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Westport win a war of attrition


UP FOR GRABS Ballina Stephenites’ Frank Irwin and Westport’s Brian O’Malley tussle for possession during Sunday’s Mayo SFC Final. Pic: Conor McKeown

Expert View
Stephen Drake

IT wasn’t a classic County Final, but that won’t be of any concern to Westport this week.
They have made history and there’s nothing like winning your first Moclair Cup.
They thoroughly deserved their victory, and I’m especially delighted for Lee Keegan, Kevin Keane and Shane Scott, lads who have soldiered for years for their club and went through hard times before getting the ultimate reward last Sunday.
The game itself will probably only live long in the memories of two sets of people: the Westport players, management and supporters, and the defensive purists who like their football to be pragmatic and attritional.
I thought the game actually started quite well; both teams came out of the blocks with a fairly high tempo and looked to move the ball quickly with the boot a lot of the time.
There were some good early scores that suggested we were in for a cracker.
The likes of Mikey Murray, Evan Regan, Killian Kilkelly and Kevin Keane all kicked really good scores and it was shaping up to be a good game.
But it quickly became a war of attrition. A lot of the kick-outs went long, there was a huge amount of ball dropping in the middle third, and that led to a lot of collisions and physical contact in that area.
Both teams were defending well and both teams had plans in place for the respective talismen on both sides.
Lee Keegan and Padraig O’Hora probably had their most subdued games of the championship, neither were allowed to dictate to the extent they had in previous games. O’Hora got forward once or twice, but not with the same frequency as usual, and likewise with Keegan.
I thought the vast majority of the strong performers in the first half, with the notable exceptions of Evan Regan, Killian Kilkelly and Kevin Keane, were defenders.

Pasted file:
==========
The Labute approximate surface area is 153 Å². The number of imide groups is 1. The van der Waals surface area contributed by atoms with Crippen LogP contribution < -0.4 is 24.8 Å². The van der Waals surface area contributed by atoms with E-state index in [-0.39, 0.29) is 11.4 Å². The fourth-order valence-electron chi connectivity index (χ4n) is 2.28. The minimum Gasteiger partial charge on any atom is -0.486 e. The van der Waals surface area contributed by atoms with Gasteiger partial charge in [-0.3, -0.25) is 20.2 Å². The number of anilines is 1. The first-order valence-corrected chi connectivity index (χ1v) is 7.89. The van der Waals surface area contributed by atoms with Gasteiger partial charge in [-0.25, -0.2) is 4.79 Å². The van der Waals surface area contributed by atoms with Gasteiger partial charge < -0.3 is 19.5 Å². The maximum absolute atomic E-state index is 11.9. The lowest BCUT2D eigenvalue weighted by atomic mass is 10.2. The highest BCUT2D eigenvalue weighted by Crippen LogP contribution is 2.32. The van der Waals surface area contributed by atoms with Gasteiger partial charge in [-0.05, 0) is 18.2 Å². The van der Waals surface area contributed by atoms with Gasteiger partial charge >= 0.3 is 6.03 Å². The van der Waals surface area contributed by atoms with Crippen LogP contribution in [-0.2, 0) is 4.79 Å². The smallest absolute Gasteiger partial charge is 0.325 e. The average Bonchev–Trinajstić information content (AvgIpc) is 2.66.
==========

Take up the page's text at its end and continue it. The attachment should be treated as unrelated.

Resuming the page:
That was fascinating in its own way, because we got to see lads like Brian McDermott and Luke Tunney and the Tighes for Ballina doing what they do best.
It’s worth mentioning that the scores that did arrive in the first half were absolutely outstanding; I’m thinking of points from Evan Regan, Sam Callinan and Conor McStay (who was exceptionally well-marshalled by McDermott) probably got the best of the lot.
But Ballina probably just deserved their half-time lead and could have been a bit further ahead because they looked a bit more dangerous.
The early stages of the second half served up more of the same.
But it was noticeable that Westport started to force the issue a bit after Evan Regan came back from the sin-bin. They started to commit more bodies forward and started to run harder at Ballina than they had all day.
Lads like Fionn McDonagh, Oisin McLaughlin (who was excellent) and Mark Moran started to get on more ball and create more openings, overlaps and chances.
One of those led to the penalty when Luke Tunney got forward, his shot was touched on the ground, and Killian Kilkelly Just beat David Clarke.
Westport were in control at that stage and winning most of the battles around the field.
But typical of Ballina they managed to create a chance that Padraig O’Hora put away and, again, you wondered who would hold their nerve with ten minutes to go.
Westport, to their credit, never panicked and stepped it up another level. A key moment after that goal, for me, was Oisin McLaughlin’s run for the free that Paddy O’Malley stroked over from 50 yards plus. McLaughlin’s penetrating run showed great leadership.
It was all Westport after that. Ballina were chasing and that left spaces for Westport’s ball-players to exploit.
Alan Kennedy has been a huge impact player all through the championship and he made a big impression again.
Not too many players hit their best form last Sunday, but the defenders on both sides deserve plenty of credit.
They put in some shift.
Brian McDermott was the best of them all, in my opinion.
Well done to Westport, congratulations to them, and hard luck to Ballina.


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